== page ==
There used to be this problem you see, until one of our own kindly settled it. His services are desperately needed once again.
Confirmed: Scientists Understand Where Mass Comes From. An exhaustive calculation of proton and neutron masses vindicates the Standard Model. Matter is merely vacuum fluctuations.
Is the Multiverse Real? Discover takes a look at theories that our universe is one of many. This blogger adds some interesting commentary. via
Incredibots. Make crazy machines! Solve puzzles! Share with your friends! And that's just the beta. Similarly [more inside]
"...the best place to hide bulls**t is in a refereed journal that’s not open-access!" The math-physics blog n-category cafe digs into the curious case of M.S. El Naschie. El Naschie is editor-in-chief of the journal Chaos, Solitons, and Fractals, published by the well-respected scientific publisher Elsevier and sold to academic libraries for US$4,520 a year. The problem? El Naschie has published 322 of his own papers in the journal -- papers that John Baez (of "This Week's Finds in Mathematical Physics" and "The Crackpot Index") describes as "vague, dreamlike imagery," "undisciplined numerology larded with impressive buzzwords," and "total baloney." Is El Naschie a reverse Sokal? Or a Markov process for producing random publishable papers? One thing's for sure -- he knows how to cure cancer.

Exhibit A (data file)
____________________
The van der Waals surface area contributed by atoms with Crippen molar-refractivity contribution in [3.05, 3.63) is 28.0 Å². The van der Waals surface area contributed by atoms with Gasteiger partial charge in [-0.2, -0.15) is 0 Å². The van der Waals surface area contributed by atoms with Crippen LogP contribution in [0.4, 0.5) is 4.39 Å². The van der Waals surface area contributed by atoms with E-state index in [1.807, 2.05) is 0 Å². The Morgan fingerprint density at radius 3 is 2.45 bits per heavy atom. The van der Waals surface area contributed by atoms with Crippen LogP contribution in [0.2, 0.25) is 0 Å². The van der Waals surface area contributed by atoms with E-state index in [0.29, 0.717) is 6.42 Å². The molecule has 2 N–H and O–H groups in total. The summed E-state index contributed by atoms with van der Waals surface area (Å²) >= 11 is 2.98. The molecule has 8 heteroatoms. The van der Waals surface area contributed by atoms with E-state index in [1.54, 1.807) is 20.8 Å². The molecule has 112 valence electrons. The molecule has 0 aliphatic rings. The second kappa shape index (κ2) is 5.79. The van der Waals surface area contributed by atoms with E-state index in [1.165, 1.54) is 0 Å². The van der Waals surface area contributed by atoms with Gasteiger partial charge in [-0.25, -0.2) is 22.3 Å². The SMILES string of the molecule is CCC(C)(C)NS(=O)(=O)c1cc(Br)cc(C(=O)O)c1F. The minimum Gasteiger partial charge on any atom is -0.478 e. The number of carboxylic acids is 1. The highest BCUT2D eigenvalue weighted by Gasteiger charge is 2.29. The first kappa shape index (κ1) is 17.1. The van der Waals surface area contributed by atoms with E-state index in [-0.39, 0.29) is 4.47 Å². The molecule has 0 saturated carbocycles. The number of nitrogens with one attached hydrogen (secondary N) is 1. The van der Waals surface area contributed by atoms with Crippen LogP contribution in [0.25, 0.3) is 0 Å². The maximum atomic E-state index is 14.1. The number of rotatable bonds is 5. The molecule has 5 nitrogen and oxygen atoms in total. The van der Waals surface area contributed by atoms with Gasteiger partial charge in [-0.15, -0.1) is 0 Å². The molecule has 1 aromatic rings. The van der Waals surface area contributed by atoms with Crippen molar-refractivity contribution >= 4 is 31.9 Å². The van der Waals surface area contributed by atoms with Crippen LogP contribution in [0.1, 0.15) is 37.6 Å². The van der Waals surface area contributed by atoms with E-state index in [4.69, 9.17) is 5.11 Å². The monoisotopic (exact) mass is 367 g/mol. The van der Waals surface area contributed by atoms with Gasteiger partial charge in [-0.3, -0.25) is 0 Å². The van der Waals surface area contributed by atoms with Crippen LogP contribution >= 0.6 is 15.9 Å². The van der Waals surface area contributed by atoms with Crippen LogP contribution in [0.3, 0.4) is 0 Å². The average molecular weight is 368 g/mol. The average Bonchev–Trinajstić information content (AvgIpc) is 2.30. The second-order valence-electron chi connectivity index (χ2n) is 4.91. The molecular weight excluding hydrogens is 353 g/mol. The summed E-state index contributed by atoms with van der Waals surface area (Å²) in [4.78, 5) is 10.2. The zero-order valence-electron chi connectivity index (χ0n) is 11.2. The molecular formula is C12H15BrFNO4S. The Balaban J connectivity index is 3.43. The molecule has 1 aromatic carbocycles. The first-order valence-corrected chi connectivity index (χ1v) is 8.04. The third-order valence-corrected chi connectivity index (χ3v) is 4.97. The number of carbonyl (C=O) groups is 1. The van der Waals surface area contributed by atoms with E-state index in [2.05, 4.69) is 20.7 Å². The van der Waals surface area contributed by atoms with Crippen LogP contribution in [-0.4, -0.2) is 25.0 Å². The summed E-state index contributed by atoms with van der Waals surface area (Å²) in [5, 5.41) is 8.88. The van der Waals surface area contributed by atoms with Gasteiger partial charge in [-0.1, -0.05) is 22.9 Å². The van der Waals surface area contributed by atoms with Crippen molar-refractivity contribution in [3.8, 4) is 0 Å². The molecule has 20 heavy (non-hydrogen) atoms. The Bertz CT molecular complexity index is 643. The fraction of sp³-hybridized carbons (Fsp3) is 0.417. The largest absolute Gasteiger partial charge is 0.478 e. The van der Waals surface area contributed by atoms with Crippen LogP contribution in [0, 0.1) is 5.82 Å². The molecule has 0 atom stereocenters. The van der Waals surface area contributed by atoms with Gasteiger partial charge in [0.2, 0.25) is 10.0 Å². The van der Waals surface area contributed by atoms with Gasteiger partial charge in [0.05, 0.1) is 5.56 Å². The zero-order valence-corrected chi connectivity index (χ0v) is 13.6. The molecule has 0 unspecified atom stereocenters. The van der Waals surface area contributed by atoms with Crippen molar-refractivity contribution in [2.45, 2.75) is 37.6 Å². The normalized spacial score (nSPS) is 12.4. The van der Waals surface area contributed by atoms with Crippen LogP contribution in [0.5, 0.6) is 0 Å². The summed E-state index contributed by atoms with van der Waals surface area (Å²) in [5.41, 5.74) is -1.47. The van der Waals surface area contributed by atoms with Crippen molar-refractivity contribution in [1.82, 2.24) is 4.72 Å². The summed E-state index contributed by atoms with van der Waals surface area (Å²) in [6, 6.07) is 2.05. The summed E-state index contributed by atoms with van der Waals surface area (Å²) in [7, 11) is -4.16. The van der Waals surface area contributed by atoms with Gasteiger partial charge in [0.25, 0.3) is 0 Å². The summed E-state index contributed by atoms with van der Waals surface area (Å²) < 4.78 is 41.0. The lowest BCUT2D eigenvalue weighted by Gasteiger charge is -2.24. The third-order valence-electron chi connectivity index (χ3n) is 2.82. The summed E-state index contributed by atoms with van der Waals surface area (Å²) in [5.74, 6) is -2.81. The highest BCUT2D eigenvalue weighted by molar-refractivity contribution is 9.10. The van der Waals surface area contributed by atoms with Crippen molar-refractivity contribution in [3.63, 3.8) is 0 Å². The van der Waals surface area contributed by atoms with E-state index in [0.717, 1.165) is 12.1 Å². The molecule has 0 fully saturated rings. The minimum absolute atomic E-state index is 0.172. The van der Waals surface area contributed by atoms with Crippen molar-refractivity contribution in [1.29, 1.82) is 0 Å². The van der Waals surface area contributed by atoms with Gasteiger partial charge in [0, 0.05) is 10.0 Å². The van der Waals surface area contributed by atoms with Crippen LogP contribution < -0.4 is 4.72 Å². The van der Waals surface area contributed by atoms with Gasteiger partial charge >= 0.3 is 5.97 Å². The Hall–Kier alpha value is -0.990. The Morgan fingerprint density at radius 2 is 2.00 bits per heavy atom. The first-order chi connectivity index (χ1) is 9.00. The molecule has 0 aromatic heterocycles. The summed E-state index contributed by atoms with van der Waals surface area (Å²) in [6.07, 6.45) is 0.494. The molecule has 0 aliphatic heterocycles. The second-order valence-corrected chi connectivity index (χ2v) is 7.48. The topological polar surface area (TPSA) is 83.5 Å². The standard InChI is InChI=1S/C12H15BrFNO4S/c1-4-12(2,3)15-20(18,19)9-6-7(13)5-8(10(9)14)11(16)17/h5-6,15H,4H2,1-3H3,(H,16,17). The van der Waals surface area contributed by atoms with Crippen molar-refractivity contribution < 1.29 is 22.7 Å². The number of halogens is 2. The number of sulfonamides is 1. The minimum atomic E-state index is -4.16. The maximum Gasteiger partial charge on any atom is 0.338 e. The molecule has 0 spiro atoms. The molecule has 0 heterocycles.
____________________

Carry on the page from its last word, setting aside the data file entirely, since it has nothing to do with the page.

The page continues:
The Science of Scent. An entertaining and enlightening TED talk by biophysicist Luca Turin.
A math professor was explaining a particularly complicated calculus concept to his class when a frustrated pre-med student interrupts him. "Why do we have to learn this stuff?" the pre-med blurts out. The professor pauses, and answers matter-of-factly: "Because math saves lives." "How?" demanded the student. "How on Earth does calculus save lives?" "Because," replied the professor, "it keeps certain people out of medical school."
The DiVincenzo Code [youtube trailer, geekery]. Faced with a strict demand from a funding agency to allocate research funds towards the dissemination of research ideas to the public, an experimental physics group at the University of Oxford produced a feature-length (55 min) action thriller about murder, ancient prophecy, tea breaks, and quantum computation. [more inside]
From the American Physical Society, Physics is a great free resource for those of you out there that want to keep up with current research topics in the vast world of physics. [more inside]